What does The Hyde Park List—the now-closed Tumblr blog containing names of allegedly sexually violent individuals at the University of Chicago—have to do with the free and rigorous exchange of ideas?
Everything, according to a statement released on Monday by Campus and Student Life administrators Karen Warren Coleman and Michele Rasmussen. Explaining why the University took action against the List and similar posted flyers, Coleman and Rasmussen wrote, “We are concerned because the flyers and websites undermine—rather than advance—the free and rigorous exchange of ideas, which is a principle that lies at the core of who we are as an institution.” They also decried the lists as “inciting and defamatory” and counter to values necessitated by the University’s commitment to “open discourse.”
I will be as quick as anyone to defend the importance of free and open discourse. Recent events at the University of Illinois remind us that academic freedom represents a set of responsibilities and privileges that we must take neither lightly nor for granted. We are fortunate to live in a country and study within a university where, in general, we are free to engage in rigorous debate on any subject without fear of official reprisal.
These admittedly laudable values, however, should absolutely not occupy the forefront of a discussion about a response to sexual assault. Reasonable people can disagree about the relative importance of students’ right to be aware of potential rapists among us, of the right of the accused to defend themselves against allegations, of the presumption of innocence until proven otherwise, of the potential for libel, of the University’s terrible track record in dealing with instances of sexual violence at an institutional level, of the many other considerations that weigh on whether a document like The Hyde Park List should be published. But it is abundantly clear that, while all of these issues impinge on academic freedom in some way or another, there is much more at stake in The Hyde Park List controversy than open academic discourse.
This focus on the importance of free inquiry in the face of larger concerns is part of a pattern in written communications by University administrators over the past several years. Dean Elly Daugherty’s February 14 letter to The Maroon regarding the changes to Summer Links spent much time on the importance of dialogue in the controversy and little, if any, on the actual concerns set out in a petition delivered to the University. The University’s standard tagline for the RISE diversity initiative, created in response to an awful Facebook page whose harms were justified by but largely unrelated to freedom of speech, is that the program “represents our shared commitment to the values of respect and free expression as a University community.” During the heated controversies regarding trauma care on the South Side over the last few years, administrators have publicly wrung their hands over the role of protest in a free academic community but have been reluctant to address the issues raised in the protests themselves.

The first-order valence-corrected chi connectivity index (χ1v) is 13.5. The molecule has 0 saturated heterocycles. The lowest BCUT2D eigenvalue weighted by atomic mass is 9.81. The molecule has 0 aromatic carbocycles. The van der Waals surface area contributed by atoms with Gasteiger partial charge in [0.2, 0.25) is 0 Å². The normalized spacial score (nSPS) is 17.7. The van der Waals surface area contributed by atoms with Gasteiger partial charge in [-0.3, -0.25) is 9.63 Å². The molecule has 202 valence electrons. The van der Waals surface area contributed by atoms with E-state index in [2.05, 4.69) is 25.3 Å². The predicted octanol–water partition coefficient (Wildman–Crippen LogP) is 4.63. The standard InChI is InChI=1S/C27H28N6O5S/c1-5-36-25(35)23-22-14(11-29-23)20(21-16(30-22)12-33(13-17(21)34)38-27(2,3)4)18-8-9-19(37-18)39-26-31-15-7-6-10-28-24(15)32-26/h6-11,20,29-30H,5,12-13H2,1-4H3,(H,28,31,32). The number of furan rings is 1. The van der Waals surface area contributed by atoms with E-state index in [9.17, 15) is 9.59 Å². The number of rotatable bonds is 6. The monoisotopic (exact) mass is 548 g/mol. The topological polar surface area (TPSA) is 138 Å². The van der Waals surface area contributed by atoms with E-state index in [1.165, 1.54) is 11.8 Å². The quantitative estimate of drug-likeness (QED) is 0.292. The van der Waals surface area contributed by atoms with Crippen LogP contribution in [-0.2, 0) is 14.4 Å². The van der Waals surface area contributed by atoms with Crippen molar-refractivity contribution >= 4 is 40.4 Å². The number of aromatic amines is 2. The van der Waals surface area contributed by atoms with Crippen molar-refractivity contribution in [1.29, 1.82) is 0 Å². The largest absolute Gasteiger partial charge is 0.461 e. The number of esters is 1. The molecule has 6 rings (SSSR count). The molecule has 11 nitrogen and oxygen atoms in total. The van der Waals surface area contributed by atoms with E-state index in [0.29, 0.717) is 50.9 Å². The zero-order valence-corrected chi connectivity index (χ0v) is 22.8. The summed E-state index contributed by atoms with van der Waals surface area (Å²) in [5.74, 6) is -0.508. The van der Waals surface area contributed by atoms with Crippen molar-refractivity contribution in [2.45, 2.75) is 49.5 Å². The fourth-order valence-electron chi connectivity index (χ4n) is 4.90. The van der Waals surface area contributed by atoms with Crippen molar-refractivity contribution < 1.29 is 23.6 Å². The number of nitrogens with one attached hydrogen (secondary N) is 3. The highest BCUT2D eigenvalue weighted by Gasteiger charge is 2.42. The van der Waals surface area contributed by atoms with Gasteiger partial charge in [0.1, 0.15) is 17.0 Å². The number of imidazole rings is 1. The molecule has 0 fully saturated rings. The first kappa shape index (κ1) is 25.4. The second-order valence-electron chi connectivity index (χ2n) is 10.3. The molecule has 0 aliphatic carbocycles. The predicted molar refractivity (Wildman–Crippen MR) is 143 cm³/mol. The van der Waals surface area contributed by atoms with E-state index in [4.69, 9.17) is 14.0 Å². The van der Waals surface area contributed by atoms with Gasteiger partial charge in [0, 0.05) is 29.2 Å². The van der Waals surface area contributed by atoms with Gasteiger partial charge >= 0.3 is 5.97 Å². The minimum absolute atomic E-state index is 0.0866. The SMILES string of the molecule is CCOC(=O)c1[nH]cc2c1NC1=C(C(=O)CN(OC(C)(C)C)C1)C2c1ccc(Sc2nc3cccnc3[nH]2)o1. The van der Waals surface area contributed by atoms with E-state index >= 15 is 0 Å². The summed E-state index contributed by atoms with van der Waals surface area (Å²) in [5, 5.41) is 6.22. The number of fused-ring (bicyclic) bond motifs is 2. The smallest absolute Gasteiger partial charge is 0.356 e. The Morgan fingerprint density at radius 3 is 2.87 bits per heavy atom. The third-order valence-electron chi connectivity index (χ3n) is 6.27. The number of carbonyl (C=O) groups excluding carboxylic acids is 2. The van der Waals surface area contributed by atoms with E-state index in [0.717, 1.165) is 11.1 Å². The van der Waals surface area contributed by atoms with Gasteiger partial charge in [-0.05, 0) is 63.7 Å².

I reference these examples of the University’s tendency to invoke the value of academic freedom excessively not to discount the importance of this value, but rather to urge the University to articulate some more values. Academic freedom and excellence cannot be and most certainly are not the sole guides of the University as it navigates its many roles—as a temporary home for many of its undergraduates, as an employer of thousands of faculty and staff members, as a buyer and broker of huge amounts of real estate, as a major economic force in the city of Chicago, as a provider of medical care, as an investor in the stock market, as a judicial body in cases of misconduct within its community, and as a shaper of the lives of its students, who later go on to influence the world in myriad ways. Whether it likes it or not, our University’s impact extends far beyond the academic realm. Our leaders must not pretend that this impact can be ignored or reduced to considerations about the institution’s academic mission.
To our administrators: You run a huge and complex institution with potential and history of doing large amounts of both good and harm in a variety of arenas. It is your duty to defend our institution’s values of academic freedom, free expression, and open discourse. But it is also your duty to recognize that these values only go so far—that in many decisions the University must confront, there are far more relevant and important considerations at stake.
It’s time for the University of Chicago to broaden its rhetoric about what is valuable. Community? Money? Justice? Prestige? Hard work? Safety? Excellence? Perhaps if we can genuinely articulate the values that guide our institution, we will be able to look at serious issues facing the University, such as the ones that gave rise to the Hyde Park List, with a greater degree of honesty and good faith. And we might find our university better positioned to be part of these issues’ solutions.
Alexander Dunlap is a fourth-year in the College majoring in mathematics.